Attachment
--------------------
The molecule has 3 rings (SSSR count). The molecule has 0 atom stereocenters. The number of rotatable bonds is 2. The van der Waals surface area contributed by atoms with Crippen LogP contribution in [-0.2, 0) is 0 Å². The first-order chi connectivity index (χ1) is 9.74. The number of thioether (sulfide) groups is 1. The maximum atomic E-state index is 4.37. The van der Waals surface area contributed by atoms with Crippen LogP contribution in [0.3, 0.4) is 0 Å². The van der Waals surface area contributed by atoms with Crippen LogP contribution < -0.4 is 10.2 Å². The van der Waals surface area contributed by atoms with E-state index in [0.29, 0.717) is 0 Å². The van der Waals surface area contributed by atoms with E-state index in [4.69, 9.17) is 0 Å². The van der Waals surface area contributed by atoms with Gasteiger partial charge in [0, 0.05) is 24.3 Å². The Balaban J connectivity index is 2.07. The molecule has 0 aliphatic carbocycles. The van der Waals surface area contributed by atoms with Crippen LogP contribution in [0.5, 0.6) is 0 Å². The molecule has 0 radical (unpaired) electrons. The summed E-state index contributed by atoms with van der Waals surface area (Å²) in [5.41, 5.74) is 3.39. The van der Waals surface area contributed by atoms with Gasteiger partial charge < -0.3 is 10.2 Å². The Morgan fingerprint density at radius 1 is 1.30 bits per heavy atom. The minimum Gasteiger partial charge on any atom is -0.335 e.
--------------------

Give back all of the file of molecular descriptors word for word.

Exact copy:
The molecule has 3 rings (SSSR count). The molecule has 0 atom stereocenters. The number of rotatable bonds is 2. The van der Waals surface area contributed by atoms with Crippen LogP contribution in [-0.2, 0) is 0 Å². The first-order chi connectivity index (χ1) is 9.74. The number of thioether (sulfide) groups is 1. The maximum atomic E-state index is 4.37. The van der Waals surface area contributed by atoms with Crippen LogP contribution in [0.3, 0.4) is 0 Å². The van der Waals surface area contributed by atoms with Crippen LogP contribution < -0.4 is 10.2 Å². The van der Waals surface area contributed by atoms with E-state index in [0.29, 0.717) is 0 Å². The van der Waals surface area contributed by atoms with E-state index in [4.69, 9.17) is 0 Å². The van der Waals surface area contributed by atoms with Gasteiger partial charge in [0, 0.05) is 24.3 Å². The Balaban J connectivity index is 2.07. The molecule has 0 aliphatic carbocycles. The van der Waals surface area contributed by atoms with Crippen LogP contribution in [0.5, 0.6) is 0 Å². The molecule has 0 radical (unpaired) electrons. The summed E-state index contributed by atoms with van der Waals surface area (Å²) in [5.41, 5.74) is 3.39. The van der Waals surface area contributed by atoms with Gasteiger partial charge < -0.3 is 10.2 Å². The Morgan fingerprint density at radius 1 is 1.30 bits per heavy atom. The minimum Gasteiger partial charge on any atom is -0.335 e.